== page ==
The spring flowers are coloured, the others have no corolla in the autumn and look like buds, but later appear to be capsules. These have more numerous seeds than those of the spring flowers. They hang down upon the ground, and when ripe the capsule bursts and the seeds are sown around the plant in the ground. Often if the soil is loose the capsule is buried before the seed is mature. The seeds are dispersed by ants, the elaiosomes possessing nutritive matter, or are jerked out by the wind. The capsule when ripe splits open.
The Sweet Violet is infested by the fungi Peronospora viola, Phyllosticta viola, Ascochyta violce (Violet leaf blotch), Cercospora viola (Violet leaf spot), Alternaria violae; (Violet spot disease), and Puccinia viola, Urocystis violae grow upon it. Argynnis adippc, the High Brown Fritillary, lives on it.
Pliny gave the name Viola, Latin for Violet. Theophrastus called it Ion, because it was first presented to Jove by Ionic nymphs, or because when Io was changed into a cow the earth brought forth the Violet. The second Latin name refers to its sweet-scented character.
The Violet is called Appel-leaf, Bairnwort, Banwort, Blaver, Bessy Banwood, Fine-leaf, Vilip, Violet (Blue-, English-, March-, Sweet-Violet).
Shakespeare, in referring to the metempsychosis or transfer of souls in the form of flowers, in Hamlet, makes Laertes wish violets may spring from Ophelia's grave:
" Lay her in the earth, And from her fair and unpolluted flesh May violets spring."
This may be compared with Persius, Satires:
" E tumulo fortunataque favilla Nascentur violae ".
Tennyson also writes:
" And from his ashes may be made The violet of his native land ".
To dream of the violet was said to mean advancement in life. It was used in garlands and spring bridal bouquets in ancient Greece.
In spite of its association with early death, it is the emblem of constancy.
" Violet is for faithfulness, Which in me shall abide, Hoping likewise that from your heart You will not let it hide."
The Violet was dedicated to Venus.
In Greece violets were worn in the chaplet because it was imagined they dispelled the fumes of wine and drove away headaches. Its sweet scent is employed in perfumery. The petals are used in syrup given to children. It had many fanciful qualities in mediaeval times. Thus, " stamped with water it casts out a broken bone ".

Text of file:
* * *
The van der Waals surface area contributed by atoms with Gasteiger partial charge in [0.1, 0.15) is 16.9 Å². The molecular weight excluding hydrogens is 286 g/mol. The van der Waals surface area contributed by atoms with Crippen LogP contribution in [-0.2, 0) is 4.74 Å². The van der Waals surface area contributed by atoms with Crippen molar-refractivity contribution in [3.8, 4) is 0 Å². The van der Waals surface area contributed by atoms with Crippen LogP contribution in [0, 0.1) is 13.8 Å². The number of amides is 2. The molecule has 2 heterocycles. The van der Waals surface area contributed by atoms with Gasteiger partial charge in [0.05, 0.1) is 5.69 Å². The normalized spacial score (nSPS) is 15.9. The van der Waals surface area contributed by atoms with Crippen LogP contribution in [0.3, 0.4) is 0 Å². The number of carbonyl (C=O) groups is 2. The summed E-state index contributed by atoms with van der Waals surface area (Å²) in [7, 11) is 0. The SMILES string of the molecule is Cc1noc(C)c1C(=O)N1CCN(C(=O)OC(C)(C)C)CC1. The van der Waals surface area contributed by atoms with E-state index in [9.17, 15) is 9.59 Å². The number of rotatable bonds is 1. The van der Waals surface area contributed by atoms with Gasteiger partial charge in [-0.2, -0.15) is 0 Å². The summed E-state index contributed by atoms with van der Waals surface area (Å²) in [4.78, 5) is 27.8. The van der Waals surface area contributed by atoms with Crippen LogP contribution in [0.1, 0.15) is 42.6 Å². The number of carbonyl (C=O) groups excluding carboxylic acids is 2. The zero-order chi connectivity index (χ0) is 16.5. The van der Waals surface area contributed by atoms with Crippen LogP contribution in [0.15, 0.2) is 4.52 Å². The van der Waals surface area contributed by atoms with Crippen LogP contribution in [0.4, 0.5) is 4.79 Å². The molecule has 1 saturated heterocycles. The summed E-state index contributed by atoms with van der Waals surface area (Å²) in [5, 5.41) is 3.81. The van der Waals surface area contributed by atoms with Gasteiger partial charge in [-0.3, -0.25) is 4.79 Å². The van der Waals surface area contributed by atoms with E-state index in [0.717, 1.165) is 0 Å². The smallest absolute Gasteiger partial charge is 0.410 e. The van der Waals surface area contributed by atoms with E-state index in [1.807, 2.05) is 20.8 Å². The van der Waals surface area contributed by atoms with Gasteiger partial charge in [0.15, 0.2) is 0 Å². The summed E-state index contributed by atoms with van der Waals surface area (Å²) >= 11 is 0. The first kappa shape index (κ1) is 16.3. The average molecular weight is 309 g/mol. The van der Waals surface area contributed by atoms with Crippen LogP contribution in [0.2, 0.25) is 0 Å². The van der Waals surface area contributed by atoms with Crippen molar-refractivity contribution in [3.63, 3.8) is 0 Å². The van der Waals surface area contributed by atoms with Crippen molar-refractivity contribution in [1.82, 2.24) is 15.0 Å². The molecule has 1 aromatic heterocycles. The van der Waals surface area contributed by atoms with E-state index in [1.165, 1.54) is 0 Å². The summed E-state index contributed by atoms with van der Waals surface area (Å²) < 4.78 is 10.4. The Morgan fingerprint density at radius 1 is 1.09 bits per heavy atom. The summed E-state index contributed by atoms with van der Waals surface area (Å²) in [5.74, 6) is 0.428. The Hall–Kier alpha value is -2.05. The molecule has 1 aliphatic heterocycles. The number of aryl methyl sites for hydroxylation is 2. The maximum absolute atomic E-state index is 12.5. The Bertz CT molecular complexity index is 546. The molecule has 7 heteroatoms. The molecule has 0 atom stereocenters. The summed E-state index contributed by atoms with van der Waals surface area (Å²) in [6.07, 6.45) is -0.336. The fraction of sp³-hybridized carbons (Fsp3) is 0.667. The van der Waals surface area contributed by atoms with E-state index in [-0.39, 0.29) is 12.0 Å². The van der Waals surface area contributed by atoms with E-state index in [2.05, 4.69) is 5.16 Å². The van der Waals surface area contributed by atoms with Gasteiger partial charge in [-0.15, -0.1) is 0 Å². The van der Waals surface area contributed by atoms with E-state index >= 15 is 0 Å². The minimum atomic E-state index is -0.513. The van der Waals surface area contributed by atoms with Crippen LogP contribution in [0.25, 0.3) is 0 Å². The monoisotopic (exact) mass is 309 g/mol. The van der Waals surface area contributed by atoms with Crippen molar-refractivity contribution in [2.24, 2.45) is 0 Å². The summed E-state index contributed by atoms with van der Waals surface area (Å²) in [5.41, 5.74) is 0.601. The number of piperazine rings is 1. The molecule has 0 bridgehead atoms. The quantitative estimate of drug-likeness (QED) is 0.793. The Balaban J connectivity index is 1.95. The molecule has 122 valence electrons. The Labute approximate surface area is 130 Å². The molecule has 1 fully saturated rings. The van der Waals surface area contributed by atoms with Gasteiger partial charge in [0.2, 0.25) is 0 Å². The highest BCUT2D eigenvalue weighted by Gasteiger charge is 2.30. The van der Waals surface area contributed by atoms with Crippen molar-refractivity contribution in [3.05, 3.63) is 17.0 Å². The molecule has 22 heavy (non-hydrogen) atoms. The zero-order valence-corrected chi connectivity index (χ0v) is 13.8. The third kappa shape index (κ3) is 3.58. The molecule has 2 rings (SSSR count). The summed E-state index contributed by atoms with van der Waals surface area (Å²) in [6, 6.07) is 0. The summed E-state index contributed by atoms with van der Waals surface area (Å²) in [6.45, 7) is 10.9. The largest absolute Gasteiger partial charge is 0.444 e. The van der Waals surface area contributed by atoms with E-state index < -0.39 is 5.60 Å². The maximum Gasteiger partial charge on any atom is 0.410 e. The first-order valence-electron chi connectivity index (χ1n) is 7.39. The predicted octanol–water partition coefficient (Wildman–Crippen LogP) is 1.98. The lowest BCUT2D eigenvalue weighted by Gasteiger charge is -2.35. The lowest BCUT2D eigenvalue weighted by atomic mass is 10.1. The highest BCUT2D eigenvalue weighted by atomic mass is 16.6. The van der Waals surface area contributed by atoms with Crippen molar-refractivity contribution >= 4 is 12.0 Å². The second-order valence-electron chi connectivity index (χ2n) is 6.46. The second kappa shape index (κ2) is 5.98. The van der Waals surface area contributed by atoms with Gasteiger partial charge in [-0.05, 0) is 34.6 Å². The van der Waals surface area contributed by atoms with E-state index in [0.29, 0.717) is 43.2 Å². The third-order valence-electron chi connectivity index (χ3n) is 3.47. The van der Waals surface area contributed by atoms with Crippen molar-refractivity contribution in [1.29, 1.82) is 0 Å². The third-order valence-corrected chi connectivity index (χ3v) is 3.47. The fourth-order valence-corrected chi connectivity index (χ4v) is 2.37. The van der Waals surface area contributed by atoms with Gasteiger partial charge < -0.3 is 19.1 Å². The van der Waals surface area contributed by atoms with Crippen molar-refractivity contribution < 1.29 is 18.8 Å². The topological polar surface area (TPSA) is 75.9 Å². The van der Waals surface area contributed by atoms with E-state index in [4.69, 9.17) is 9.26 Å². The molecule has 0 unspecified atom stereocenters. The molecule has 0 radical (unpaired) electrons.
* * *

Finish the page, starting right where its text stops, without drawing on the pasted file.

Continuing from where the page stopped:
The root is emetic, being employed as a substitute for ipecacuanha. The syrup is used by chemists as a test for acids or alkalies, being cultivated at Stratford-on-Avon for that purpose. The Violet is laxative. Sherbet is supposed to have violet syrup as one of its constituents. The Koran praises it, holding it, like the Prophet high over men, superior to all other flowers. When dried the flowers are used in bonbons, being candied. The seeds are diuretic, and powdered were used for gravel and stone.
The species is cultivated, and white and blue forms are equally sweet-scented, while both single and double forms are produced.
This plant was used as a beautifier to render the eye lustrous, enlarging the pupil. The Grecian women colour their eyelids blue with it, and make a preparation of it for the eyes.
The Violet is a humus-loving plant requiring a humus soil, which is obtained in woods and under hedge banks. It grows on a variety of subsoils formed by different geological formations, both arenaceous and oolitic.
Essential Specific Characters: 42. Viola odorata, L. - Stem with stoles from axils of terminal rosettes, creeping, leaves cordate, crenate, downy, flowers blue or white, scented, spur straight, lance-shaped sepals obtuse, bracts above middle of peduncles.